176-178 Petts Wood Rd, BR5 1LG, www.indianessence.co.uk

What motivated Atul Kochhar and Oberoi-trained Jitindar Singh to decide that what the small suburb of Petts Wood really needed was a restaurant delivering their slick, modern Indian food remains a mystery. Setting up a Benares-lite beacon for discerning locals, offering narry a whiff of an onion bhaji or a samosa, is an honourable, if ambitious, concept. But wandering around the neighbourhood, Indian Essence is clearly the Kohinoor diamond in a crown of paste gems.

They’ve clearly captured the imagination of locals; the cosy dining room is busy and several tables are turned during our dinner. The menu frequently draws on successful Benares dishes, deconstructing and democratising them for what’s essentially an upmarket high-street restaurant. Temptation to offer the’curryhouse staples’ has been resisted, but there’s evidence of a slight concession to that ilk on the drinks menu, which lists’Monster and Jaeger’ under’shooters’.

Suffice to say, we do not indulge our dormant’post-pub lout’ leanings, instead opting for the floral, ominous’Delhibelly’ cocktail, which actually sits very nicely on the stomach, and a stunning virgin’Masala Mary’. Sling in a shot of vodka, and this would unequivocally be The Bloody Mary To End All Bloody Marys’. Poppadoms, though, could benefit from Wabi‘s trick of being stored in a dehydrator to retain that essential brittle bite, and chutneys are less-than finger-lickin’.

I’d happily have the amuse bouche – a paneer kofta dressed with various chutneys – writ large as a starter proper. Although we’ve chosen well; sharing scallops that pair perfectly with our second choice – properly-crusted spiced potato cakes dressed with tamarind chutney and sweet yogurt. The parsnip and cumin flavour pairing on the scallop dish is one that will be repeated in my kitchen forevermore. Thanks for the flavour tip, Atul.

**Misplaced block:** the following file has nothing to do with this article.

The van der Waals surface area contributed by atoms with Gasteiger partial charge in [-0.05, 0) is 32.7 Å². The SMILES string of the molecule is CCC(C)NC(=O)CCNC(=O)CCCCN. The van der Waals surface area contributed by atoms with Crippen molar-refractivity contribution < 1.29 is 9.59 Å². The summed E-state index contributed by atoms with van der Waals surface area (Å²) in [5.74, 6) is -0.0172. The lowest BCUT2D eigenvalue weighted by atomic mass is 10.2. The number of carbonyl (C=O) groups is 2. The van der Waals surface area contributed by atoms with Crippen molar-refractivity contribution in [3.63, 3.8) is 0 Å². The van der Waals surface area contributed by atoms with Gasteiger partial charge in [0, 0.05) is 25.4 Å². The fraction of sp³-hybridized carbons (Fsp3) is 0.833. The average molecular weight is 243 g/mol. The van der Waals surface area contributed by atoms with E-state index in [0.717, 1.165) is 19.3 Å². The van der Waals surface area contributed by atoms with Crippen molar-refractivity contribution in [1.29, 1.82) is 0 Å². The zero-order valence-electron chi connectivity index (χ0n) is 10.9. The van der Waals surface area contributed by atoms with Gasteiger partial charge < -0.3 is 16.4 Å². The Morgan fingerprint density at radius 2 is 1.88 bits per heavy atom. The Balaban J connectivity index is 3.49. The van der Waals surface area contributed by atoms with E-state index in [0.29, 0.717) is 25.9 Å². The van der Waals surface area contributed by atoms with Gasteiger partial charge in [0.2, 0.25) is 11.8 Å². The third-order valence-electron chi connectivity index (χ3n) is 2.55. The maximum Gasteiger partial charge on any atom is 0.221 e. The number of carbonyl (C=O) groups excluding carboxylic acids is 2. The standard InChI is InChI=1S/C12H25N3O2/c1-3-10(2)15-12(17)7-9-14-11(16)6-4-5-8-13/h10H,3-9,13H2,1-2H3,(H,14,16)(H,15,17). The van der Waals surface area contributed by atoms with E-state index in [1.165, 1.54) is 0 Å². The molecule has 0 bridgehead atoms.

A platter of tandoori kebabs is a neat little boat on which sails a quartet of colourful morsels- Punjabi-style lamb chop pounded to extreme tenderness; a crusty king prawn; Bengali mustard-marinated salmon; and chicken slicked with a verdant herbal paste. It’s a meaty treat both visual and visceral, gobbled up with breads – roti, kulcha, paratha – that are slightly meh, and could be so much more. All just a little lacklustre, and I do prefer my paratha from the tawa rather than the tandoor.

Gosht biryani is delivered in a nicely vat-like dish, gratifyingly sealed with dough so it’s properly steamed – in the case of the rice, for ever-so slightly too long. The meat is heavenly, though; the accompanying raita thick and rich. By comparison, pan-roasted John Dory is a spartan plate but, with its green marinade and roasted tomato relish, satisfyingly abundant in its flavour. It’s a shame so many other diners have eschewed it for the more familiar ‘chicken-curry-rice-fizzy-lager’ triumvirate.

Overcoming that customer reticence is a tricky conundrum, and one that doesn’t often plague the inner-city restaurateur, whose diners are more likely to engage with the menu and indulge a chef’s culinary creativity. With a less assured clientele, you need compromise, as written all over the stricken face of a guest anticipating ice cream options more Neapolitan than the rather cosmopolitan choices of’cardamom’ or’sugar cane’.

She seems pretty pleased with the pistachio kulfi she settles on, though – as are we. Other desserts are once again based around Benares dishes- we recognise a tasty peanut butter, chocolate and sugar cane combo, and my Calcutta-style’cheesecake’ echoes the raspberry and rose in Atul’s bhapa doi. A subtle cardamom chocolate fondant is a good illustration of the kitchen’s ability to temper the dominant Indian flavour in a dish guaranteed to curry favour with the local palate.

There’s no denying the food quality, but the location sadly seems to undermine Indian Essence‘s output. Intended concept doesn’t quite gel with the demographic – a real shame. The answer, perhaps? Ask not what Atul can do for Indian dining in Petts Wood, but what the people of Petts Wood are willing to do for Indian dining. To be honest, I’m not entirely sure they’re ready to relinquish requests for ‘wet lager’ and vanilla ice cream for some quite delectable, different dishes.